Today my babies’ dadda is 37 and almost middle-aged! We’ve been married since our early twenties and I’m so grateful for the life we’ve built together. If I were to pen an open love letter, at the risk of sounding cheesy, I would write that you are the perfect husband and life mate for me. Neither of us is perfect, but we’re better when we’re together, and were absolutely meant to be. I hate that any words I come up with are clichés that all wives say to their husbands on their birthdays — you’re my best friend, we’re soulmates, I’m so lucky to have you in my life, etc. — but those clichés are nevertheless so true. I can tell that my happiness is the priority of your life because I make certain to let you know if I am, and therefore you are, ever unhappy, and you always try your best to remedy it. You’re consistently kind towards me, and accommodating to the point of being indulgent. When I got it into my head that I wanted to live in a third world country for a year, you obliged. I like to take credit for having the good sense to marry you as early as I did, but the truth is that when we started dating, I had such a powerful, visceral attraction to you that I couldn’t help myself. In other words, I was so hot for you that I would have married you even if you hadn’t turned out to be a good person. I’m just lucky that you turned out to be more than I could have asked or hoped for. You’re the only person in the world that I never tire of, never need to escape from. I could spend every second of my life in the same room with you and be perfectly content. You’re like a drug addiction; in the beginning you made me euphoric and now I need you just to feel normal.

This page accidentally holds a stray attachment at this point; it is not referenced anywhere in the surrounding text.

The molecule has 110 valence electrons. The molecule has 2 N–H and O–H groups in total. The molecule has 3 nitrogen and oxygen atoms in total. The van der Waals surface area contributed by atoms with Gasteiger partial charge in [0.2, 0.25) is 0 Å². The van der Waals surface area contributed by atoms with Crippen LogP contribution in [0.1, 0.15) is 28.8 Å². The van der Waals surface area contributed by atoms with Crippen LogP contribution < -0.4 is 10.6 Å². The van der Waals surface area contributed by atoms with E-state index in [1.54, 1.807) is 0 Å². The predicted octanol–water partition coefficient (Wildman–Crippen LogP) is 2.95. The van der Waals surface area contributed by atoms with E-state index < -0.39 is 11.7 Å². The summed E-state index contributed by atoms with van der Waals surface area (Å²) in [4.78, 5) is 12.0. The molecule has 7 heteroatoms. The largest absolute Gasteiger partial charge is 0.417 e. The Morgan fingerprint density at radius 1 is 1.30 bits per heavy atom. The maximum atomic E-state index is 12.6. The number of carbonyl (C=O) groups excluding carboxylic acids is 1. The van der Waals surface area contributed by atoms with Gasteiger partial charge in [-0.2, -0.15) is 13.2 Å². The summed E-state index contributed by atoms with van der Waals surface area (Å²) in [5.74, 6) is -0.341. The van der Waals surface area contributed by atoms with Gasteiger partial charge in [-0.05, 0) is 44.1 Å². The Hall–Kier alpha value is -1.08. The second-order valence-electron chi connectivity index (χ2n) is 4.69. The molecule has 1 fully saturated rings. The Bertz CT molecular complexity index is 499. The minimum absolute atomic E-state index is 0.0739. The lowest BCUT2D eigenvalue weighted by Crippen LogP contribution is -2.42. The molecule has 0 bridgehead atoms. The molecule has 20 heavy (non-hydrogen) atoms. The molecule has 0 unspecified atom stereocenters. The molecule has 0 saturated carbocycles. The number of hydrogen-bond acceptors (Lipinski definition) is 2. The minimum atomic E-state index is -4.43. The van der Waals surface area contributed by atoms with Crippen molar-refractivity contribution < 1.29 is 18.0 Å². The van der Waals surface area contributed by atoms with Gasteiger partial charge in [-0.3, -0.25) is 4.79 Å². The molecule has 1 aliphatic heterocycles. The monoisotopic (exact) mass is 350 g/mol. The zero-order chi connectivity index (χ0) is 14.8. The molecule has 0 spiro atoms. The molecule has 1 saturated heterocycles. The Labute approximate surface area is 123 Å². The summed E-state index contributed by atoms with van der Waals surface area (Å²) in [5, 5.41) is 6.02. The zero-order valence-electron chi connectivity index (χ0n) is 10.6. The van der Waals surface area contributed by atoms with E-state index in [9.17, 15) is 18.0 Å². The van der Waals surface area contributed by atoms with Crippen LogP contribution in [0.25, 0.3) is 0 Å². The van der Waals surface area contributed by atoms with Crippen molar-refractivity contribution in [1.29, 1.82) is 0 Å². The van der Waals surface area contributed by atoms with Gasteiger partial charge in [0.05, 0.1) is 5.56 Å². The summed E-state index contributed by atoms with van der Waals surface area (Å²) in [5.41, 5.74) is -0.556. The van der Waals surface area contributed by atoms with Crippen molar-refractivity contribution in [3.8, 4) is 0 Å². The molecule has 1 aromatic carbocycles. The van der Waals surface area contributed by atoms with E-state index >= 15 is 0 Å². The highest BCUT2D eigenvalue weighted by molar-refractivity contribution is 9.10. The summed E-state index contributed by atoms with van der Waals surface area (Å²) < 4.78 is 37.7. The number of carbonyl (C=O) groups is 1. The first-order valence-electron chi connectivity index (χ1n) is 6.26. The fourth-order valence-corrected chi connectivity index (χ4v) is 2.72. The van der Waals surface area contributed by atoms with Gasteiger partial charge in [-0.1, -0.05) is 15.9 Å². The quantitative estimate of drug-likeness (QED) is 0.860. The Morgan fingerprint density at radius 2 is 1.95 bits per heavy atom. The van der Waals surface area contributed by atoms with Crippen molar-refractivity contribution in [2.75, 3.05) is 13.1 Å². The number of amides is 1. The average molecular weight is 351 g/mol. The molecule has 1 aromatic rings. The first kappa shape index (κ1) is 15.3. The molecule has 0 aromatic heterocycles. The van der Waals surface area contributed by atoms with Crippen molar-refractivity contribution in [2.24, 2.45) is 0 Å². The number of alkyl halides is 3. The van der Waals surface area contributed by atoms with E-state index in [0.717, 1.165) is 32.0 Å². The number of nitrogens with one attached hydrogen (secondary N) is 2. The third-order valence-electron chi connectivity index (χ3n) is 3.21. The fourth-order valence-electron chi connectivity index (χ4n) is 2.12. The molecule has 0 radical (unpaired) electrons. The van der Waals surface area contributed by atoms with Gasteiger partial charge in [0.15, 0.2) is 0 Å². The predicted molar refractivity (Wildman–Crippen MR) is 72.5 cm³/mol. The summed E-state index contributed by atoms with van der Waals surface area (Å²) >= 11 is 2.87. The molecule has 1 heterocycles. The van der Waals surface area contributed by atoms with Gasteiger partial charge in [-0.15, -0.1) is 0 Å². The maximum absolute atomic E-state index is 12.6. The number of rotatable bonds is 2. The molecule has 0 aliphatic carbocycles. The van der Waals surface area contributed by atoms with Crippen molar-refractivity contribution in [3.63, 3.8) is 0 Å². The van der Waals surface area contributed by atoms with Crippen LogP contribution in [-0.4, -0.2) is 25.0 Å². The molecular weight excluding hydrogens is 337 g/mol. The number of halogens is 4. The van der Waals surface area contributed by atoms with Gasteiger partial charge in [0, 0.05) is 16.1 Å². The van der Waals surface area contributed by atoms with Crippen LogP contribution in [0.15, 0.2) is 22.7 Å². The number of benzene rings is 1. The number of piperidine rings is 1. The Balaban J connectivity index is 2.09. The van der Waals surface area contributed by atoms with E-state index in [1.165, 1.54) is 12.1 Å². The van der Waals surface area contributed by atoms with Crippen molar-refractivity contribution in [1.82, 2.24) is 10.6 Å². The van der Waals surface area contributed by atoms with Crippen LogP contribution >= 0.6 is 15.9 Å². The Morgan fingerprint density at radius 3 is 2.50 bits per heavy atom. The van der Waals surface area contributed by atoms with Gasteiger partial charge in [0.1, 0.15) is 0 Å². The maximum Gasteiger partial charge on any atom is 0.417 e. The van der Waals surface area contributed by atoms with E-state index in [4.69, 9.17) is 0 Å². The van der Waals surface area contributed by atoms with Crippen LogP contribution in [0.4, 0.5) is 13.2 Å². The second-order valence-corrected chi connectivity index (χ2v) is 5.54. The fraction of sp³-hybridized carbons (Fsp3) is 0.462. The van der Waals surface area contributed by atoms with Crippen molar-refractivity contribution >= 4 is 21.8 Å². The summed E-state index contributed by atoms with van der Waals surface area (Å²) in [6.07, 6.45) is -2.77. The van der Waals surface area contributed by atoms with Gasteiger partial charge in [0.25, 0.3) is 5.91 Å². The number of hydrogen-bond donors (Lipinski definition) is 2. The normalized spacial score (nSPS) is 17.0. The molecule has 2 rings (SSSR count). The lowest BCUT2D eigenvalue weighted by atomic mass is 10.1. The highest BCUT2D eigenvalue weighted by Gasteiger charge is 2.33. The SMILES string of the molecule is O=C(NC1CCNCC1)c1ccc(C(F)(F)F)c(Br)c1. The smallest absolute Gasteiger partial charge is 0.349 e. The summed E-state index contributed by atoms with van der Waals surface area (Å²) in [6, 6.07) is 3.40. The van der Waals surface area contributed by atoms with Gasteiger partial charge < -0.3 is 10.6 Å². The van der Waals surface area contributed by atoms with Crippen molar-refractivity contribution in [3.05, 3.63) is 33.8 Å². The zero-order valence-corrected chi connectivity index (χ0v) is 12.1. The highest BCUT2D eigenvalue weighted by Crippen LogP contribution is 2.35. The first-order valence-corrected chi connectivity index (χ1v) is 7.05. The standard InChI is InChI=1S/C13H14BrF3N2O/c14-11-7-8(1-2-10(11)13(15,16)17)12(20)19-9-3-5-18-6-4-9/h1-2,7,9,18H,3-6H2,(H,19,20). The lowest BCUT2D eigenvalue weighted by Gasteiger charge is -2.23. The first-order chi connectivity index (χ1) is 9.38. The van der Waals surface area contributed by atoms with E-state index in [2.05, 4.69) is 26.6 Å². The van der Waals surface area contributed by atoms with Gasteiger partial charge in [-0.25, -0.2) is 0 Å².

Even though it’s universally acknowledged that I’m the better looking half, you compensate for your deficiencies in so many other ways. So what if you have bad breath or sneeze too much or if hair grows in absurd parts of your face, ears, and body. You take care of our home, our children, and me. I have an enhanced appreciation of you after observing how unhelpful husbands, and men generally, in VN are. When I was consumed with work, you took care of everything else. As overwhelmed as I sometimes felt, I never felt like I was doing everything by myself. You always asked if there was anything you could do to ease my stress, my anxiety, my unhappiness. We’ve fought, sometimes intensely, over division of labor and sleep, but not because someone wasn’t pulling their fair share. If you ever feel unappreciated, that I take the things you do for granted, or that I don’t notice, please know that I do notice and I’m very grateful, even if I don’t express my gratitude as much as I should. I know that I don’t have the faintest idea how to operate the pool equipment or maintain the pool. That I don’t pay bills or dust or pull weeds. That I don’t know how much diapers should cost or how to load or operate the dishwasher. That if I had to mop the hardwood floors you installed in our home I wouldn’t know where to begin because I’ve never done it before, just like I’ve never taken out the trash or made coffee or gotten an oil change for my car. That you know and do all these things so I don’t have to. And that most people would probably be shocked at all you do, without being asked, and might wonder why I’m admitting how apparently useless and utterly devoid of domestic prowess I am. I’m admitting all these things because you deserve recognition for being the wonderfully amazing person that you are, and I want to thank you and remind you, in case it’s not obvious, how very deeply loved and appreciated you are.